Objectives and key provisions of the 1954 Convention relating to the Status of Stateless Persons

Statelessness, 1 October 2001

Objectives

The 1954 Convention relating to the Status of Stateless Persons is the primary international instrument adopted to date, to regulate and improve the legal status of stateless persons. The Convention sets the legal framework for the standard treatment of stateless persons. It was adopted to cover, inter alia, those stateless persons who are not refugees and who are not, therefore, covered by the 1951 Convention relating to the Status of Refugees or its Protocol. The 1954 Convention contains provisions regarding stateless persons' rights and obligations pertaining to their legal status in the country of residence. The Convention further addresses a variety of matters which have an important effect on day-to-day life such as gainful employment, public education, public relief, labour legislation and social security. In ensuring that such basic rights and needs are met, the Convention provides the individual with stability and improves the quality of life of the stateless person. This, in turn, can prove to be of advantage to the State in which stateless persons live, since such persons can then contribute to society, enhancing national solidarity and stability. Moreover, the potential for migration or displacement of large population groups decreases, thus contributing to regional stability and peaceful co-existence.

Key provisions

In Article 1 of the Convention, the definition of a stateless person is set out: "For the purpose of this Convention, the term 'stateless person' means a person who is not considered as a national by any State under the operation of its law".

Article 3 of the Convention on non-discrimination states that "The contracting States shall apply the provisions of this Convention to stateless persons without discrimination as to race, religion or country of origin".

In Article 28 the issue of travel documents for stateless persons is addressed. An individual recognised as a stateless person under the terms of the Convention should be issued an identity and travel document by the Contracting State.

Article 31 states that stateless persons are not to be expelled save on grounds of national security or public order. Expulsions are, in principle, subject to due process of law. The Final Act of the Convention indicates that non-refoulement in relation to danger of persecution is a generally accepted principle. The drafters, therefore, did not feel it necessary to enshrine this in the articles of a Convention geared toward regulating the status of de jure stateless persons.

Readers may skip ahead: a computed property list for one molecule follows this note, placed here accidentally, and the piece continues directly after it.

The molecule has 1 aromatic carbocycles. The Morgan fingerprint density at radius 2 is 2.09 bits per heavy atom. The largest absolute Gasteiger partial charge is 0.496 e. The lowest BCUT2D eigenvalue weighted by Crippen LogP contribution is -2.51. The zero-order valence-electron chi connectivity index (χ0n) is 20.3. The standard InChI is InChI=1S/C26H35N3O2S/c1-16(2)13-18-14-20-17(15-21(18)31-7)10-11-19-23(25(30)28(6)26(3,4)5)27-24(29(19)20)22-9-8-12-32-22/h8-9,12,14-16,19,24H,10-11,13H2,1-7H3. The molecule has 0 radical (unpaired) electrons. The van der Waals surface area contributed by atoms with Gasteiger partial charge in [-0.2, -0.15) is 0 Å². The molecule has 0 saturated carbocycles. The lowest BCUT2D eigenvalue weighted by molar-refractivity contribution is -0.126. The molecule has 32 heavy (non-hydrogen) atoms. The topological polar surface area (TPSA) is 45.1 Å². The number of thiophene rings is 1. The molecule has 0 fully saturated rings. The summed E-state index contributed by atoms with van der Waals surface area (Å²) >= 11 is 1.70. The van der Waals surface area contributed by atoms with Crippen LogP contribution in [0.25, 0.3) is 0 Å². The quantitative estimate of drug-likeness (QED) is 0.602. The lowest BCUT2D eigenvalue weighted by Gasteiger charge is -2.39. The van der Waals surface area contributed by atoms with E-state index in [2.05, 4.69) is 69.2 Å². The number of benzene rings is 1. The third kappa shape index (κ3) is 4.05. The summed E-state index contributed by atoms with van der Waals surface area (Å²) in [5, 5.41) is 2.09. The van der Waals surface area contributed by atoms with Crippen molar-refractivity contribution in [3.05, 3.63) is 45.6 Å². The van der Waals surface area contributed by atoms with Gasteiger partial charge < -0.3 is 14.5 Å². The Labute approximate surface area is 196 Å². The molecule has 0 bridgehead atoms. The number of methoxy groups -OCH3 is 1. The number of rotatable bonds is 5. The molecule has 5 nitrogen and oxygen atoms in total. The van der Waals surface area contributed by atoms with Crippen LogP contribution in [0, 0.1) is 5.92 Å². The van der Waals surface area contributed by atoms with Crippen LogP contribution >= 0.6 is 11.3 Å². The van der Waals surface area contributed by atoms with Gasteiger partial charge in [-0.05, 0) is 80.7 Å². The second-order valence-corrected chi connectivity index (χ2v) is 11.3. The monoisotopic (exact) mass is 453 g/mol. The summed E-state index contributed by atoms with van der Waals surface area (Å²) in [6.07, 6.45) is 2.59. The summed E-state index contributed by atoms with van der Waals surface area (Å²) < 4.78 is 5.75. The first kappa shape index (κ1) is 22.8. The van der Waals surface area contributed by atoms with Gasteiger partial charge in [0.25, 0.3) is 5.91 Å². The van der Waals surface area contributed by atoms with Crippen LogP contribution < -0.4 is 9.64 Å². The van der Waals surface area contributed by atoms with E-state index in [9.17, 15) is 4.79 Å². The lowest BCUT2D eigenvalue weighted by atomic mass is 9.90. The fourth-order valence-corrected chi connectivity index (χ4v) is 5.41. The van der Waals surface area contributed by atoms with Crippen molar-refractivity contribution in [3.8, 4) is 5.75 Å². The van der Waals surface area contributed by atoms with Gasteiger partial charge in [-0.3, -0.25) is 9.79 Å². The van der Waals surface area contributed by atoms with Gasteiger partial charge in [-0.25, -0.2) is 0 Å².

Article 32 of the Convention regulates the issue of naturalisation. The Contracting State shall as far as possible facilitate the assimilation and naturalisation of stateless persons. They shall in particular make every effort to expedite naturalisation proceedings and to reduce as far as possible the charges and costs of such proceedings.

The Final Act of the Convention recommends that each Contracting State, when it recognises as valid the reasons for which a person has renounced the protection of the State of which he is a national, consider sympathetically the possibility of according to the person the treatment which the convention accords to stateless persons. This recommendation was included on behalf of de facto stateless persons who, technically, still held a nationality but did not receive any of the benefits generally associated with nationality, such as national protection.

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Stateless People

Millions of stateless people are left in a legal limbo, with limited basic rights.

UN Conventions on Statelessness

The two UN statelessness conventions are the key legal instruments in the protection of stateless people around the world.

State Action on Statelessness

Action taken by states, including follow-up on pledges made at UNHCR's 2011 ministerial meeting in Geneva.

Statelessness in Kyrgyzstan

Two decades after the disintegration of the Soviet Union, thousands of people in former Soviet republics like Kyrgyzstan are still facing problems with citizenship. UNHCR has identified more than 20,000 stateless people in the Central Asian nation. These people are not considered as nationals under the laws of any country. While many in principle fall under the Kyrgyz citizenship law, they have not been confirmed as nationals under the existing procedures.